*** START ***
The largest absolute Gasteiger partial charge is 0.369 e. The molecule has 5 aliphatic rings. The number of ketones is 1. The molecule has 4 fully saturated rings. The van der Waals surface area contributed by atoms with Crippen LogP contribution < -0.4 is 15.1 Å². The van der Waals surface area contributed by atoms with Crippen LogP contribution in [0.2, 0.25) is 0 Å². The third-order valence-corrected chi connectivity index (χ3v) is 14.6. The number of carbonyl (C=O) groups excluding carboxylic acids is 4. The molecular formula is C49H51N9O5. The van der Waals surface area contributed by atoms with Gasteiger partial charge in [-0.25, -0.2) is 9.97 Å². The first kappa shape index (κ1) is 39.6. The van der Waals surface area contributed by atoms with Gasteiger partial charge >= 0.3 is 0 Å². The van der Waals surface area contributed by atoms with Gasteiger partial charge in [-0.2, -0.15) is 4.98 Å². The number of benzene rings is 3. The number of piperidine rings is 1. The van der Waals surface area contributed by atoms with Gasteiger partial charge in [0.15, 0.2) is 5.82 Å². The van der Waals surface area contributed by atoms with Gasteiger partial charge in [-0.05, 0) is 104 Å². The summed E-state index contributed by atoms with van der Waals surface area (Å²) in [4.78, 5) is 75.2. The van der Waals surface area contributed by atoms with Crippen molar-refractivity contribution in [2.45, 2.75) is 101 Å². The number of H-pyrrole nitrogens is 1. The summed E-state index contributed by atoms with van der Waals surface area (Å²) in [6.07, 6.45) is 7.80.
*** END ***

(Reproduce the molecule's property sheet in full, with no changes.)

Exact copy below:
The largest absolute Gasteiger partial charge is 0.369 e. The molecule has 5 aliphatic rings. The number of ketones is 1. The molecule has 4 fully saturated rings. The van der Waals surface area contributed by atoms with Crippen LogP contribution < -0.4 is 15.1 Å². The van der Waals surface area contributed by atoms with Crippen LogP contribution in [0.2, 0.25) is 0 Å². The third-order valence-corrected chi connectivity index (χ3v) is 14.6. The number of carbonyl (C=O) groups excluding carboxylic acids is 4. The molecular formula is C49H51N9O5. The van der Waals surface area contributed by atoms with Gasteiger partial charge in [-0.25, -0.2) is 9.97 Å². The first kappa shape index (κ1) is 39.6. The van der Waals surface area contributed by atoms with Gasteiger partial charge >= 0.3 is 0 Å². The van der Waals surface area contributed by atoms with Gasteiger partial charge in [-0.2, -0.15) is 4.98 Å². The number of benzene rings is 3. The number of piperidine rings is 1. The van der Waals surface area contributed by atoms with Gasteiger partial charge in [0.15, 0.2) is 5.82 Å². The van der Waals surface area contributed by atoms with Gasteiger partial charge in [-0.05, 0) is 104 Å². The summed E-state index contributed by atoms with van der Waals surface area (Å²) in [4.78, 5) is 75.2. The van der Waals surface area contributed by atoms with Crippen molar-refractivity contribution in [2.45, 2.75) is 101 Å². The number of H-pyrrole nitrogens is 1. The summed E-state index contributed by atoms with van der Waals surface area (Å²) in [6.07, 6.45) is 7.80.